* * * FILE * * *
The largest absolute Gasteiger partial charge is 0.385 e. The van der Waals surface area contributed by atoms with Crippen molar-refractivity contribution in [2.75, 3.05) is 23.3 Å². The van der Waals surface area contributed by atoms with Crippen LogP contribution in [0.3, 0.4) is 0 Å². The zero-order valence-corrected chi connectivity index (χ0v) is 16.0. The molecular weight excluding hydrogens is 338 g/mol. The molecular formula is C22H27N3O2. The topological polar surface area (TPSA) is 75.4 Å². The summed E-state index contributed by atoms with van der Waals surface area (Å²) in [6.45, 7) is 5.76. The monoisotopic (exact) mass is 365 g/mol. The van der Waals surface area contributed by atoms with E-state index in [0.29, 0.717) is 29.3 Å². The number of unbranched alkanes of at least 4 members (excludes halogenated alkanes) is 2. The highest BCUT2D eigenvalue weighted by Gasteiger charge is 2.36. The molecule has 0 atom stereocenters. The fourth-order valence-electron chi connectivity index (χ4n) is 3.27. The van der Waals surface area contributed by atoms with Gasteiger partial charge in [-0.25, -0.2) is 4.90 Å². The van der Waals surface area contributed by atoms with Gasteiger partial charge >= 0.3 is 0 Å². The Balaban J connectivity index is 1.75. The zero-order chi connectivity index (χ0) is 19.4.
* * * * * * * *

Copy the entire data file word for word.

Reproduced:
The largest absolute Gasteiger partial charge is 0.385 e. The van der Waals surface area contributed by atoms with Crippen molar-refractivity contribution in [2.75, 3.05) is 23.3 Å². The van der Waals surface area contributed by atoms with Crippen LogP contribution in [0.3, 0.4) is 0 Å². The zero-order valence-corrected chi connectivity index (χ0v) is 16.0. The molecular weight excluding hydrogens is 338 g/mol. The molecular formula is C22H27N3O2. The topological polar surface area (TPSA) is 75.4 Å². The summed E-state index contributed by atoms with van der Waals surface area (Å²) in [6.45, 7) is 5.76. The monoisotopic (exact) mass is 365 g/mol. The van der Waals surface area contributed by atoms with E-state index in [0.29, 0.717) is 29.3 Å². The number of unbranched alkanes of at least 4 members (excludes halogenated alkanes) is 2. The highest BCUT2D eigenvalue weighted by Gasteiger charge is 2.36. The molecule has 0 atom stereocenters. The fourth-order valence-electron chi connectivity index (χ4n) is 3.27. The van der Waals surface area contributed by atoms with Gasteiger partial charge in [-0.25, -0.2) is 4.90 Å². The van der Waals surface area contributed by atoms with Gasteiger partial charge >= 0.3 is 0 Å². The Balaban J connectivity index is 1.75. The zero-order chi connectivity index (χ0) is 19.4.